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Adam Franzetti - Strip Club

Mar 28, 2007
0506_ht_13z+2000_honda_civic_all_motor+adam_franzetti Photo 1/1   |   Adam Franzetti - Strip Club

Hometown: The Colony, Texas
Weapon of Choice: 2000 Honda Civic all-motor; 1.8-liter LS/VTEC; tube chassis
Best e.t.: N/A

Names like Norris Prayoonto, Ken Scheepers and Jeremy Lookofsky ring familiar with most all-motor drag racing fans. But Adam Franzetti of Team Sindicate actually outperformed all of them in the NHRA Sport Compact Series last year. He finished fifth overall in points, second only to Leslie Durst for Honda points. Not bad for his first complete season in pro racing. For 2005, Franzetti hopes that the experience will help him into the top three. A new tube chassis and possible K24 engine program can't hurt.

2018 Honda Civic
$18,940 Base Model (MSRP) 28/40 MPG Fuel Economy

Honda Tuning: So why the new car?
Adam Franzetti: We were sitting close to 1,800 lbs. last year, and we were about 125 pounds over the minimum. There was nothing we could really do to take any more weight out. The only thing we could do was build a bigger motor and it really wouldn't have helped a lot, seeing as how we were so far over the minimum weight. This car will allow us to do it completely from the start.

HT: Tell us about the chassis.
AF: The chassis is fantastic. It's going to be one of those chassis that's one of a kind. The guys that have been working on it, Bob Norwood and Tony Palo, Tony is actually the guy who's been building all of it. He's come up with so many things that are off-the-wall. It's crazy.

HT: Do you think it takes something like that, something crazy and unique, to be competitive?
AF: We started off with the unibody car and there's a lot of people who do that. You get so far, you can make the jump from 12 seconds to high-10s pretty quick. But to get down to the low-10s, it almost seems like no matter what you do without spending a whole lot of money, it's hard to get there.

HT: What's your engine right now?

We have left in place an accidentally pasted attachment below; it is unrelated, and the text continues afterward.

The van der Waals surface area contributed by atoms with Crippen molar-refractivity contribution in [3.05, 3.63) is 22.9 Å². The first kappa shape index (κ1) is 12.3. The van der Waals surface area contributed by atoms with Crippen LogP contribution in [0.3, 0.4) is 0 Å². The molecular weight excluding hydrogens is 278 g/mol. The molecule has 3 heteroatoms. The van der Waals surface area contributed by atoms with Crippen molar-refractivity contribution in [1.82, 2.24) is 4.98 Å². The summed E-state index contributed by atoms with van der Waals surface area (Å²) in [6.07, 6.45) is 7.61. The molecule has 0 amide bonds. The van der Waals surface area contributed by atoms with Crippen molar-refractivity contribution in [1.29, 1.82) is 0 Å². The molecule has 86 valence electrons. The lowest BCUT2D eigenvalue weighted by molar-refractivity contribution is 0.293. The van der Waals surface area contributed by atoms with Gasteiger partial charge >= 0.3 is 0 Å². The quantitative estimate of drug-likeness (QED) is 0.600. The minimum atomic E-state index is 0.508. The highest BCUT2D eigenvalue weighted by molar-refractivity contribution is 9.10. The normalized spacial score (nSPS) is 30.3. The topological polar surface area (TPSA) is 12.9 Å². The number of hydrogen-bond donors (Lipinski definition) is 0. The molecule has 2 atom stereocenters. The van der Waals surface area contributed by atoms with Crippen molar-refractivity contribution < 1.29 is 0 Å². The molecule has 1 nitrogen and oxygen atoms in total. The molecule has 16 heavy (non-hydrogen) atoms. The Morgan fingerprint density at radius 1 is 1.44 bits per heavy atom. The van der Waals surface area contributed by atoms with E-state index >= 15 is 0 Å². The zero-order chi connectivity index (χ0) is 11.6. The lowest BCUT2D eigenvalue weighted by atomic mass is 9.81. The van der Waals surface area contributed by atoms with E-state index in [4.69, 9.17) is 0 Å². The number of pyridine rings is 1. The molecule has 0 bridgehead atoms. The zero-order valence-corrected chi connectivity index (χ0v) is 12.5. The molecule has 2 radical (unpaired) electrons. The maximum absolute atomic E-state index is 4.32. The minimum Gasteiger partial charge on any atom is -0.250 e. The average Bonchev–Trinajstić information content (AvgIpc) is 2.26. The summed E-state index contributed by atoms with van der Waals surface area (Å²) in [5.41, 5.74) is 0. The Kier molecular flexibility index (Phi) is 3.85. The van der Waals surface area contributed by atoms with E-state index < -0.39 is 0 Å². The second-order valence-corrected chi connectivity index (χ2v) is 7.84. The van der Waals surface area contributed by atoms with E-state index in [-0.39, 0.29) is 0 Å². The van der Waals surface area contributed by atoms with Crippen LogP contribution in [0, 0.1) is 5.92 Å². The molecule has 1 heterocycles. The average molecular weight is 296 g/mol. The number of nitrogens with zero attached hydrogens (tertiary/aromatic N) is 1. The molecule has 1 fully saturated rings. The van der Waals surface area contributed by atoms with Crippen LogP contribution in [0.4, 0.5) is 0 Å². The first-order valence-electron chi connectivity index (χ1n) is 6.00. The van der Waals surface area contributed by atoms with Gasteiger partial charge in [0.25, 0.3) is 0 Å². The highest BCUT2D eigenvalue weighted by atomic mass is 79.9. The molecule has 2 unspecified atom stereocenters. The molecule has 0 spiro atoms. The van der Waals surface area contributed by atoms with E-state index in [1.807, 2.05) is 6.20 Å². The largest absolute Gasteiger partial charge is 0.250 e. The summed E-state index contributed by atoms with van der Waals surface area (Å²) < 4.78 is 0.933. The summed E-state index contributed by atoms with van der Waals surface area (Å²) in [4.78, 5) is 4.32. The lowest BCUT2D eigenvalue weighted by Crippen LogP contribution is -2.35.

AF: We're kind of in the midst of a change. We were doing a K24. The car was being set up for that. We just kind of ran out of time and money. The NHRA set up its schedule a little weird. If you don't make the first race you can't make the second race. The second race is a Powerade race. And if you don't make the first three, you can't make the fourth one, which is the other Powerade race. So, if we didn't make the first one then we'd pretty much be out half the season. I didn't want to get into this K motor not knowing everything there is to know about it. We have the B motor from last year built before the last race just in my garage so we'll go back to that for now, so we can get this K motor under our belt a little more.

HT: What's the engine?
AF: It's an LS/VTEC. Larry over at Endyn put this together for us, before Pomona last year. We've only made four or five passes on it.

HT: What's your mentality going into this season?
AF: It's frustrating, I'll tell you that. We ended up fifth in points last year. It was a tough year. We went through a lot of motors and never made it past the second round. We made it to every race, so that kind of helps. This year is going to be a lot tougher. We knew that last year and wanted to step it up to another level.

HT: How is last year going to help this year?
AF: You have to do things right the first time. The whole reason we put the K motor on pause is so that instead of throwing it together, driving out there and blowing something up, then spending all of our money trying to make all these races [when we're] not ready. We want to come out and take our time putting this other motor together. It's been a lot tougher than we expected. I think it's a smart decision.

HT: Still, it must have been encouraging, right?
AF: You look back on it-at the time-and you don't make the second round, over and over and over. But when you look back on it and see that you actually made a full season on our own budget. And we did everything right. We were right with these people. You gotta keep going. You can't stop now.

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